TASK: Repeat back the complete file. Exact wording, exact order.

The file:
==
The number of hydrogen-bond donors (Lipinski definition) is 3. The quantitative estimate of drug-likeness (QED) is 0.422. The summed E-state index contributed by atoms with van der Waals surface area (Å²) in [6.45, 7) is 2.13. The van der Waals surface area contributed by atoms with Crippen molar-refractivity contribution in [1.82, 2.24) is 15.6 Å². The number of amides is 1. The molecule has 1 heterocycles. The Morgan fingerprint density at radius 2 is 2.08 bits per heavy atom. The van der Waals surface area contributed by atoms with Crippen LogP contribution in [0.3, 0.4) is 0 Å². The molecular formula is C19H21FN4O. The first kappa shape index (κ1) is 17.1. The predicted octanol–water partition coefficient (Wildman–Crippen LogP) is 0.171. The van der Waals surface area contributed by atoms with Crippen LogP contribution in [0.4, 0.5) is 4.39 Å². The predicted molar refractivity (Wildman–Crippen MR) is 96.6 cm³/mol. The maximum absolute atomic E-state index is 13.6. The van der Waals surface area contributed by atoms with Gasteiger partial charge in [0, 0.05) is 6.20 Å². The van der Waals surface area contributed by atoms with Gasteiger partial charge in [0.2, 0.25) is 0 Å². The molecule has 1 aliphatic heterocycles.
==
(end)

The number of hydrogen-bond donors (Lipinski definition) is 3. The quantitative estimate of drug-likeness (QED) is 0.422. The summed E-state index contributed by atoms with van der Waals surface area (Å²) in [6.45, 7) is 2.13. The van der Waals surface area contributed by atoms with Crippen molar-refractivity contribution in [1.82, 2.24) is 15.6 Å². The number of amides is 1. The molecule has 1 heterocycles. The Morgan fingerprint density at radius 2 is 2.08 bits per heavy atom. The van der Waals surface area contributed by atoms with Crippen LogP contribution in [0.3, 0.4) is 0 Å². The molecular formula is C19H21FN4O. The first kappa shape index (κ1) is 17.1. The predicted octanol–water partition coefficient (Wildman–Crippen LogP) is 0.171. The van der Waals surface area contributed by atoms with Crippen LogP contribution in [0.4, 0.5) is 4.39 Å². The predicted molar refractivity (Wildman–Crippen MR) is 96.6 cm³/mol. The maximum absolute atomic E-state index is 13.6. The van der Waals surface area contributed by atoms with Gasteiger partial charge in [0, 0.05) is 6.20 Å². The van der Waals surface area contributed by atoms with Gasteiger partial charge in [0.2, 0.25) is 0 Å². The molecule has 1 aliphatic heterocycles.